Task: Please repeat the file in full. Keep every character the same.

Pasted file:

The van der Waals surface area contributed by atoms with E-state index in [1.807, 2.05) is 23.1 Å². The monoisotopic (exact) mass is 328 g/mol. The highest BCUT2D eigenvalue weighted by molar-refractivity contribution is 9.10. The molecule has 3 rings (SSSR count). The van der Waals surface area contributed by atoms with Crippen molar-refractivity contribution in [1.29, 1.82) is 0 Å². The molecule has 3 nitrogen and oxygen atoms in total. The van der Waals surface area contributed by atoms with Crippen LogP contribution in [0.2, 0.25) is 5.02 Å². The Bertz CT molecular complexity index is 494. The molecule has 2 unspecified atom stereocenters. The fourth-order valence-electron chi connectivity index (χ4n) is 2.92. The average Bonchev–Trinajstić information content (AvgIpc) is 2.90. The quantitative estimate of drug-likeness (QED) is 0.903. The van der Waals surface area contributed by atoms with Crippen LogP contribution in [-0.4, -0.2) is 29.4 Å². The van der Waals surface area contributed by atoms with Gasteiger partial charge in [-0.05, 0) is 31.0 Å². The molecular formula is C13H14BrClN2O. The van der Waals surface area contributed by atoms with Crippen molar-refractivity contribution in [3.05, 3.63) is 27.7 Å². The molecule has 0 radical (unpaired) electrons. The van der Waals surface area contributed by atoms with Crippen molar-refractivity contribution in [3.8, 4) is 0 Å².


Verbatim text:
The van der Waals surface area contributed by atoms with E-state index in [1.807, 2.05) is 23.1 Å². The monoisotopic (exact) mass is 328 g/mol. The highest BCUT2D eigenvalue weighted by molar-refractivity contribution is 9.10. The molecule has 3 rings (SSSR count). The van der Waals surface area contributed by atoms with Crippen molar-refractivity contribution in [1.29, 1.82) is 0 Å². The molecule has 3 nitrogen and oxygen atoms in total. The van der Waals surface area contributed by atoms with Crippen LogP contribution in [0.2, 0.25) is 5.02 Å². The Bertz CT molecular complexity index is 494. The molecule has 2 unspecified atom stereocenters. The fourth-order valence-electron chi connectivity index (χ4n) is 2.92. The average Bonchev–Trinajstić information content (AvgIpc) is 2.90. The quantitative estimate of drug-likeness (QED) is 0.903. The van der Waals surface area contributed by atoms with Crippen LogP contribution in [-0.4, -0.2) is 29.4 Å². The van der Waals surface area contributed by atoms with Gasteiger partial charge in [-0.05, 0) is 31.0 Å². The molecular formula is C13H14BrClN2O. The van der Waals surface area contributed by atoms with Crippen molar-refractivity contribution in [3.05, 3.63) is 27.7 Å². The molecule has 0 radical (unpaired) electrons. The van der Waals surface area contributed by atoms with Crippen molar-refractivity contribution in [3.8, 4) is 0 Å².